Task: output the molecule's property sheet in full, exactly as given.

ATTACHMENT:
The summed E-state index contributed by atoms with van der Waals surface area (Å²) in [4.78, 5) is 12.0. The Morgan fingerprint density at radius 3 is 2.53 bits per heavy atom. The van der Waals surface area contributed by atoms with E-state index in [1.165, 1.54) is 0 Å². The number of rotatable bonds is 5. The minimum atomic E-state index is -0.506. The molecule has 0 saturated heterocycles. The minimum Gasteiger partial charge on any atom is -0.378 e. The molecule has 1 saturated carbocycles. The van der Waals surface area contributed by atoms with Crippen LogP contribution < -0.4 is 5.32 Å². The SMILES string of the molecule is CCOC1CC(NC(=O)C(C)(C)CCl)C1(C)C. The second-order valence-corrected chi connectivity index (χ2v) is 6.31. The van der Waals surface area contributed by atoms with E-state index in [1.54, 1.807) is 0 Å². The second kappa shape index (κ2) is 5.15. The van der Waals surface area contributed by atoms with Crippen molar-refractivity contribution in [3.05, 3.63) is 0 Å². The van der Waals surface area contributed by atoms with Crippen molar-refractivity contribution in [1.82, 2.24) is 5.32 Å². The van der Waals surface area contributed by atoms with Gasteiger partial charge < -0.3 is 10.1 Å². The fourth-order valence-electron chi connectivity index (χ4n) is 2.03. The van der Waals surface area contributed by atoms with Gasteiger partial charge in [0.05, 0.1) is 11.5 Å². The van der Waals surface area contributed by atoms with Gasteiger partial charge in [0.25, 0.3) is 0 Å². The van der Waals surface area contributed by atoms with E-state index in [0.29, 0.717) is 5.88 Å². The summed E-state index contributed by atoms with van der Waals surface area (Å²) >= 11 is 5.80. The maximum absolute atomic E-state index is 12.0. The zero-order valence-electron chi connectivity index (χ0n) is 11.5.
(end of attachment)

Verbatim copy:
The summed E-state index contributed by atoms with van der Waals surface area (Å²) in [4.78, 5) is 12.0. The Morgan fingerprint density at radius 3 is 2.53 bits per heavy atom. The van der Waals surface area contributed by atoms with E-state index in [1.165, 1.54) is 0 Å². The number of rotatable bonds is 5. The minimum atomic E-state index is -0.506. The molecule has 0 saturated heterocycles. The minimum Gasteiger partial charge on any atom is -0.378 e. The molecule has 1 saturated carbocycles. The van der Waals surface area contributed by atoms with Crippen LogP contribution < -0.4 is 5.32 Å². The SMILES string of the molecule is CCOC1CC(NC(=O)C(C)(C)CCl)C1(C)C. The second-order valence-corrected chi connectivity index (χ2v) is 6.31. The van der Waals surface area contributed by atoms with E-state index in [1.54, 1.807) is 0 Å². The second kappa shape index (κ2) is 5.15. The van der Waals surface area contributed by atoms with Crippen molar-refractivity contribution in [3.05, 3.63) is 0 Å². The van der Waals surface area contributed by atoms with Crippen molar-refractivity contribution in [1.82, 2.24) is 5.32 Å². The van der Waals surface area contributed by atoms with Gasteiger partial charge < -0.3 is 10.1 Å². The fourth-order valence-electron chi connectivity index (χ4n) is 2.03. The van der Waals surface area contributed by atoms with Gasteiger partial charge in [0.05, 0.1) is 11.5 Å². The van der Waals surface area contributed by atoms with Gasteiger partial charge in [0.25, 0.3) is 0 Å². The van der Waals surface area contributed by atoms with E-state index in [0.29, 0.717) is 5.88 Å². The summed E-state index contributed by atoms with van der Waals surface area (Å²) >= 11 is 5.80. The maximum absolute atomic E-state index is 12.0. The zero-order valence-electron chi connectivity index (χ0n) is 11.5.